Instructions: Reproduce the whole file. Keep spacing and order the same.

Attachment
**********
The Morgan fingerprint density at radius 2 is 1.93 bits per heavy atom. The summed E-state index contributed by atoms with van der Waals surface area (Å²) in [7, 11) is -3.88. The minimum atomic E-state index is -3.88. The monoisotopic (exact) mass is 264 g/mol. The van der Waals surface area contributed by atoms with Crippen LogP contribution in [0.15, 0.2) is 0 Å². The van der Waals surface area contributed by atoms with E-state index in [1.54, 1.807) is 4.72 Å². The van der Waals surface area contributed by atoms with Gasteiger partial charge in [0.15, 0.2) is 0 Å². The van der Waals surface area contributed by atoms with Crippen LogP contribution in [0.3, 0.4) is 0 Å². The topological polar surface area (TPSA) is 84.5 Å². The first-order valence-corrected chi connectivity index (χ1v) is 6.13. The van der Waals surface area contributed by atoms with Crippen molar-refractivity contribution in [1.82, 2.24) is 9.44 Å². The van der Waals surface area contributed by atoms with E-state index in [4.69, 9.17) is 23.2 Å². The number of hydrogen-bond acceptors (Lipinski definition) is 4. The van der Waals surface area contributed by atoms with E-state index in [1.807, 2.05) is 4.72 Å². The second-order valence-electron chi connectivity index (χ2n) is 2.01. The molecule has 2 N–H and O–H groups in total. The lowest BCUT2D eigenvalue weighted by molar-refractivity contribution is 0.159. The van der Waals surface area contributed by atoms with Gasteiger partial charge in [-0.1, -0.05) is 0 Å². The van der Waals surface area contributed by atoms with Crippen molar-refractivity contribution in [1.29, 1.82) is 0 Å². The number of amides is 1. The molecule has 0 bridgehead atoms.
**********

The Morgan fingerprint density at radius 2 is 1.93 bits per heavy atom. The summed E-state index contributed by atoms with van der Waals surface area (Å²) in [7, 11) is -3.88. The minimum atomic E-state index is -3.88. The monoisotopic (exact) mass is 264 g/mol. The van der Waals surface area contributed by atoms with Crippen LogP contribution in [0.15, 0.2) is 0 Å². The van der Waals surface area contributed by atoms with E-state index in [1.54, 1.807) is 4.72 Å². The van der Waals surface area contributed by atoms with Gasteiger partial charge in [0.15, 0.2) is 0 Å². The van der Waals surface area contributed by atoms with Crippen LogP contribution in [0.3, 0.4) is 0 Å². The topological polar surface area (TPSA) is 84.5 Å². The first-order valence-corrected chi connectivity index (χ1v) is 6.13. The van der Waals surface area contributed by atoms with Crippen molar-refractivity contribution in [1.82, 2.24) is 9.44 Å². The van der Waals surface area contributed by atoms with E-state index in [4.69, 9.17) is 23.2 Å². The number of hydrogen-bond acceptors (Lipinski definition) is 4. The van der Waals surface area contributed by atoms with E-state index in [1.807, 2.05) is 4.72 Å². The second-order valence-electron chi connectivity index (χ2n) is 2.01. The molecule has 2 N–H and O–H groups in total. The lowest BCUT2D eigenvalue weighted by molar-refractivity contribution is 0.159. The van der Waals surface area contributed by atoms with Gasteiger partial charge in [-0.1, -0.05) is 0 Å². The van der Waals surface area contributed by atoms with Crippen molar-refractivity contribution in [1.29, 1.82) is 0 Å². The number of amides is 1. The molecule has 0 bridgehead atoms.